The Government of Ontario has passed Bill-27, legislation which amends Ontario's Employment Standards Act, to help employees disconnect from the office and bans employers from entering into non-competition agreements with their employees.

These legislative changes to Ontario's employment landscape are widely expected to give workers greater freedoms and benefit those who choose to leave their current employer to take a new job with a competitor. In particular, the right to disconnect has captured the attention of employees who have experienced a blurred line between work and personal time, and among employers who are seeing a rise in employee burn-out.

A recent KPMG in Canada survey of more than 1,000 Canadians in early November found that:

  • 70 per cent believe governments should require employers to have "right-to-disconnect" policies
  • More than half (55 per cent) agree that governments should enact laws that ban non-compete employment clauses

"The Ontario government's passage of Bill 27 establishes landmark laws for a changing workplace reality," says Lisa Cabel, National Leader, Employment & Labour Law, KPMG Law. "Given the rise of hybrid work and the trend toward working from anywhere, this legislation requires employers to put in place 'disconnecting from work' policies and prohibits them from entering into non-compete agreements with most employees.

As this legislation comes into effect, employers are well-advised to evaluate their workplace policies and practices to ensure they meet these new obligations. We also anticipate that these changes may be an incentive for remote employees working in other provinces and territories - or even outside of Canada - to consider relocating to Ontario." adds Cabel.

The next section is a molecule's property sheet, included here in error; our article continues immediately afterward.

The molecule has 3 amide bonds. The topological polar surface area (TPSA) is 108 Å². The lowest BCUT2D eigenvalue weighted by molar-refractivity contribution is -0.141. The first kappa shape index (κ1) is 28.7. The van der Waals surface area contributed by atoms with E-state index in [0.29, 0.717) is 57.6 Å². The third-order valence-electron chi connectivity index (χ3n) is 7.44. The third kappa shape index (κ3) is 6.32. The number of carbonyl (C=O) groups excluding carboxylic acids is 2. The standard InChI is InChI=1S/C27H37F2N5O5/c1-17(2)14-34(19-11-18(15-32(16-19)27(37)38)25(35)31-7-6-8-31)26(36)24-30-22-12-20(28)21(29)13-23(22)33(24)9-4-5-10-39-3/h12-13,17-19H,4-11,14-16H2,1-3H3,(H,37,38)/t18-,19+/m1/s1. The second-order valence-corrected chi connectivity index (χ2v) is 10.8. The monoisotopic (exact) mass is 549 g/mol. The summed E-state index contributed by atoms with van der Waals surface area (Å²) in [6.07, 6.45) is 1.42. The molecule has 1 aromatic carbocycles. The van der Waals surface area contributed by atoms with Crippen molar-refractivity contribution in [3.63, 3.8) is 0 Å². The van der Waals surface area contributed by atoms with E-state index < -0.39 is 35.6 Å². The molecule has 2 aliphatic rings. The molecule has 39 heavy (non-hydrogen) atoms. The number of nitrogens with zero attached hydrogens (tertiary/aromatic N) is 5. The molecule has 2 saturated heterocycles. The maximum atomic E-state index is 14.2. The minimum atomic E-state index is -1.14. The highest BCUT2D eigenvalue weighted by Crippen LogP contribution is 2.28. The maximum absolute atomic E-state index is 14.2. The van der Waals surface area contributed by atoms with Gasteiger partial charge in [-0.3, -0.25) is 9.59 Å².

Ontario is the first province or jurisdiction in Canada, and one of the first in North America, to legislatively ban non-compete agreements in employment, with some exceptions. Does this mean other Canadian jurisdictions will soon follow suit? In practical terms, how will businesses implement the right to disconnect and incorporate into their employment policies?

About KPMG in Canada

KPMG LLP, a limited liability partnership, is a full-service Audit, Tax and Advisory firm owned and operated by Canadians. For over 150 years, our professionals have provided consulting, accounting, auditing, and tax services to Canadians, inspiring confidence, empowering change, and driving innovation. Guided by our core values of Integrity, Excellence, Courage, Together, For Better, KPMG employs nearly 8,000 people in over 40 locations across Canada, serving private- and public-sector clients. KPMG is consistently ranked one of Canada's top employers and one of the best places to work in the country.

The firm is established under the laws of Ontario and is a member of KPMG's global organization of independent member firms affiliated with KPMG International, a private English company limited by guarantee. Each KPMG firm is a legally distinct and separate entity and describes itself as such. For more information, see home.kpmg/ca.

If you are interested in speaking to a KPMG employment law professional about these issues and other recent employment and workplace developments, please contact:

Nancy J. White
National Communications and Media Relations
KPMG in Canada
(416) 777-3306
nancywhite@kpmg.ca